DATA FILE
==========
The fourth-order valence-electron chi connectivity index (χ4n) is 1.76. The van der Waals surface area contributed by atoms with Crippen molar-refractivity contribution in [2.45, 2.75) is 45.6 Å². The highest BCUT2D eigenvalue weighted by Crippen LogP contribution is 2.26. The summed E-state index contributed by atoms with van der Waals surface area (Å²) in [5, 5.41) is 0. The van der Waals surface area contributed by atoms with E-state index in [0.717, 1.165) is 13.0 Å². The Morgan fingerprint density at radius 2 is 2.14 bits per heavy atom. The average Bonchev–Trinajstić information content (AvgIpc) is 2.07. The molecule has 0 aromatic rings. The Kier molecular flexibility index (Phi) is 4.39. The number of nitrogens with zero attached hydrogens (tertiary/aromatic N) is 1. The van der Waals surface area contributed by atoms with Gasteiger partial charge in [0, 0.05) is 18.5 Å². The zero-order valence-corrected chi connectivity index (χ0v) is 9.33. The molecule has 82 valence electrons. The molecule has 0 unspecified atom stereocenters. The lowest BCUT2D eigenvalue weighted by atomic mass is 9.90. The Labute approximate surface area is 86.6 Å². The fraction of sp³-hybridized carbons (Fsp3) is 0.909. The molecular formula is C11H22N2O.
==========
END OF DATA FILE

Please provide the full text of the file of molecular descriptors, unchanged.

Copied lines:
The fourth-order valence-electron chi connectivity index (χ4n) is 1.76. The van der Waals surface area contributed by atoms with Crippen molar-refractivity contribution in [2.45, 2.75) is 45.6 Å². The highest BCUT2D eigenvalue weighted by Crippen LogP contribution is 2.26. The summed E-state index contributed by atoms with van der Waals surface area (Å²) in [5, 5.41) is 0. The van der Waals surface area contributed by atoms with E-state index in [0.717, 1.165) is 13.0 Å². The Morgan fingerprint density at radius 2 is 2.14 bits per heavy atom. The average Bonchev–Trinajstić information content (AvgIpc) is 2.07. The molecule has 0 aromatic rings. The Kier molecular flexibility index (Phi) is 4.39. The number of nitrogens with zero attached hydrogens (tertiary/aromatic N) is 1. The van der Waals surface area contributed by atoms with Gasteiger partial charge in [0, 0.05) is 18.5 Å². The zero-order valence-corrected chi connectivity index (χ0v) is 9.33. The molecule has 82 valence electrons. The molecule has 0 unspecified atom stereocenters. The lowest BCUT2D eigenvalue weighted by atomic mass is 9.90. The Labute approximate surface area is 86.6 Å². The fraction of sp³-hybridized carbons (Fsp3) is 0.909. The molecular formula is C11H22N2O.